It's not difficult to see Holmes' appeal to storytellers of all mediums, of all ages: he's a cold, lonely genius, capable of the sharpest observations--a filmmaker or writer or storyteller's highest aspiration. More, they project themselves into Holmes--in Fisher's hands Holmes is an intellectual titan but also a physical adventurer; in Wilder's case he's a cynic who has built a shell around him for protection; in Miyazaki's case he's a great detective able to relate to children because deep inside he's still a boy at heart, a gentle one at that (don't knock gentleness--it's the most difficult quality to portray, convincingly and entertainingly, on the big screen, and Miyazaki is a master). Given that in this latest incarnation Ritchie's Holmes is a frequent runner, a habitual boxer, an occasional nudist (albeit involuntary), a boor and a slob and an irresistible attractor of inordinately large explosions, what does this Holmes say of this filmmaker?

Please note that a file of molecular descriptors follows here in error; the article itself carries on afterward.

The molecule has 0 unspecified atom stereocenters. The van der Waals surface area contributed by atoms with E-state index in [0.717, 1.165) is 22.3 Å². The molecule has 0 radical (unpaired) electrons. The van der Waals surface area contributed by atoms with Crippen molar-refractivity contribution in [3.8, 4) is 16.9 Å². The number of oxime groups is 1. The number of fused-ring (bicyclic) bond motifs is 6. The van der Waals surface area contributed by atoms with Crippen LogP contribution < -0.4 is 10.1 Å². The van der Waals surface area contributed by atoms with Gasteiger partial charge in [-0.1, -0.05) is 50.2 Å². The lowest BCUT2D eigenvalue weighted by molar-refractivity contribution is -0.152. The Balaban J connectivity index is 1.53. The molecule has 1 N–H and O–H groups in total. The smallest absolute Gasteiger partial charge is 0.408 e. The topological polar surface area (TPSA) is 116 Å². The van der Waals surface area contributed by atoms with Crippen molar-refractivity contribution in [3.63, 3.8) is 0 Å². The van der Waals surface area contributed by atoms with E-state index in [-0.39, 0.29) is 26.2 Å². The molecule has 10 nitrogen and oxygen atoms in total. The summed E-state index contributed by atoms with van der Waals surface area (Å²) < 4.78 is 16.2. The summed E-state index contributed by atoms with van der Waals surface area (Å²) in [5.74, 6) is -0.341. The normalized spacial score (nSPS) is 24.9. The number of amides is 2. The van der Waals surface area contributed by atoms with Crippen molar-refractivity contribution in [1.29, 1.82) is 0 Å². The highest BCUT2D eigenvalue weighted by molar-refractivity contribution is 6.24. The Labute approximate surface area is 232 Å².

First published on Businessworld, 1.8.10

17 comments:

Adrian Mendizabal said...

Wow! Noel, natuwa naman ako sa new blog design mo! wee!

Noel Vera said...

Cool, di ba?

Etchie said...

aba, bago ah. :D

The Digerati Life said...

Hey this is awesome man! Nice and bright! Very cool! :)

Noel Vera said...

Thanks!

the lone gunman said...

2 comments, first on the new blog design: it sucks. Yes its brighter, yes its cooler; its also painfully generic and looks like every other website out there. Sure, the old one looked grimy and kinda sleazy but it had WAY more personality. It really looked like the blog of a critic after dark.

2nd comment, on Sherlock Holmes: you forgot to mention tedious. I actually liked Lock, Stock and I had high expectations for this one but I couldn't wait for it to end

Noel Vera said...

Lone: fair enough. This is some kind of marketing push I'm starting, I'm (sigh) selling out, I guess.

As for the other blog design--grimy?! I thought it was kinda elegant. Huh. But I agree, I thought it was more appropriate.